After ignoring the issue of <"http://www.yourlawyer.com/practice_areas/toxic_substances">artificial food dyes and potential links to adverse health effects for nearly two decades, the U.S. Food and Drug Administration (FDA) finally had an advisory panel look at the possible link between chemical colorings and hyperactivity in children. Sadly, but not unexpected, the panel backed the dyes in an 8-6 vote and rejected consumer advocate recommendations to issue warning labels or bans on the products many see as contributing to hyperactivityâ€™s ubiquity, said WebMD.
The hearing lasted two days with the panel hearing presentations from agency experts and the petitionerâ€”the Center for Science in the Public Interest (CPSI), said WebMD. In an 11-3 vote, the panel agreed with an FDAâ€™s finding that no proof exists that food dyes worsen or cause hyperactivity in children; in a 13-1 vote the panel said doctors should not recommend food dye-free diets to parents of children with attention deficit hyperactivity disorder (ADHD), but should support parents seeking to try such diets, said WebMD. This same advice was issued by the 1982 panel that last looked at the issue. As expected, the panel also unanimously votedâ€”13-1â€”that more research be supported by the National Institutes of Health (NIH) into potential food dye-ADHD links.
The FDA has long maintained that that artificial food dyes are safe but, as far back as the 1970s, some pediatricians and other childrenâ€™s advocates have called for the elimination of dyes and preservatives in the diets of children with behavior problems.
In 2007, a study commissioned by the UK Food Standards Agency linked hyperactivity in children to artificial colorings, some not used in the U.S., and one food preservative. In the European Union, foods containing artificial food dyes have been required to carry warnings that they may have an â€œadverse effect on activity and attention in childrenâ€ since 2008. The European Union is an agency similar in construct and purpose to the FDA. The same year the European Union mandated the warning, CPSI urged the FDA to ban eight dyes â€“ FD&C Blue 1 and 2; FD&C Green 3, Orange B, FD&C Red 3, FD&C Red 40, FD&C Yellow 5 and 6 â€“ citing studies linking the dyes to behavioral effects mimicking hyperactivity in children.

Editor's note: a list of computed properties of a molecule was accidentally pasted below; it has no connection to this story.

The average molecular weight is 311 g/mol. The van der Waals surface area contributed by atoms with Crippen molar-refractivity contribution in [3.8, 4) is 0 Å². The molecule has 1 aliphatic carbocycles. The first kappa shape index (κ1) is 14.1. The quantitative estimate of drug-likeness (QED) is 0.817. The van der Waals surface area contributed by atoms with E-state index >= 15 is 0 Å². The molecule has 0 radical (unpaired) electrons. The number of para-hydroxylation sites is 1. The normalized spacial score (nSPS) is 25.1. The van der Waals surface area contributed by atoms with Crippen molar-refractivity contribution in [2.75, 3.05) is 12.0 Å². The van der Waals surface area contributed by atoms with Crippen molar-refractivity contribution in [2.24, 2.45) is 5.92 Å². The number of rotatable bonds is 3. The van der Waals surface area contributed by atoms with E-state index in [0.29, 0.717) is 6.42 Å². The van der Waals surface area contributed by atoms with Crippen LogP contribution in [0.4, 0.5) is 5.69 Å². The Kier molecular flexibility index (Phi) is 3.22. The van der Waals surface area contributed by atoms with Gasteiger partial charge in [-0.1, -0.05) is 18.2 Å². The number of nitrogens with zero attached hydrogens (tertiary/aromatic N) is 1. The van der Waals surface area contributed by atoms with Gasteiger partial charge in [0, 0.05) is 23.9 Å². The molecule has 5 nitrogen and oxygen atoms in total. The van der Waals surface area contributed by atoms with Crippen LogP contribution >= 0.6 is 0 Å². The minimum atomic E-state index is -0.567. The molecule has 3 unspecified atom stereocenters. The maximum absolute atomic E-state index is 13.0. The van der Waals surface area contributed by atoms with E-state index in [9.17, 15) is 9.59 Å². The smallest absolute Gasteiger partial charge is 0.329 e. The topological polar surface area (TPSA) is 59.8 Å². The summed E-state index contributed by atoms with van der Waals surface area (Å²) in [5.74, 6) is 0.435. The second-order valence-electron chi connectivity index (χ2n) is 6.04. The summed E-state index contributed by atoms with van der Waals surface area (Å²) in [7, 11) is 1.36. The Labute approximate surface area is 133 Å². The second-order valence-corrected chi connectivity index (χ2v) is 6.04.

The FDA has faced criticism over the past 15-20 years for failing to re-evaluate the artificial food dyes. The FDAâ€™s Food Advisory Committee took up the matter of food dyes at a two-day hearing that ended yesterday. Those scheduled to testify included Dr. L. Eugene Arnold, a child psychiatrist specializing in ADHD and autism who recently told ABC News that there are still many scientific issues that need to be clarified regarding food dyes and possible links to behavioral issues in children, pointing out that the dyes are unnecessary additives, and removing them from foods poses no risk.
â€œDyes are not an essential food group,â€ Arnold said. â€œWe have an obesity epidemic; itâ€™s not necessary to make food more attractive. The sole purpose of the dyes is to make food more attractive.â€
For some time now, studies have suggested links between artificial food dyes and ADHDâ€”a typically pediatric neurodevelopmental disorder that can affect adults. Now, an emerging study has found that children diagnosed with ADHD could have a so-called â€œunique intoleranceâ€ to these potentially dangerous chemicals, said ABC News, citing a just-released government report. â€œThese colors carry risks,â€ said Bernard Weiss, PhD, professor of environmental medicine at the University of Rochester, previously. â€œThe question for parents is this: Is it worth taking even minimal risks for benefits that do not exist?â€ quoted WebMD. Weiss has cited, as far back as 1980, clinical studies linking the dyes to pediatric behavioral problems.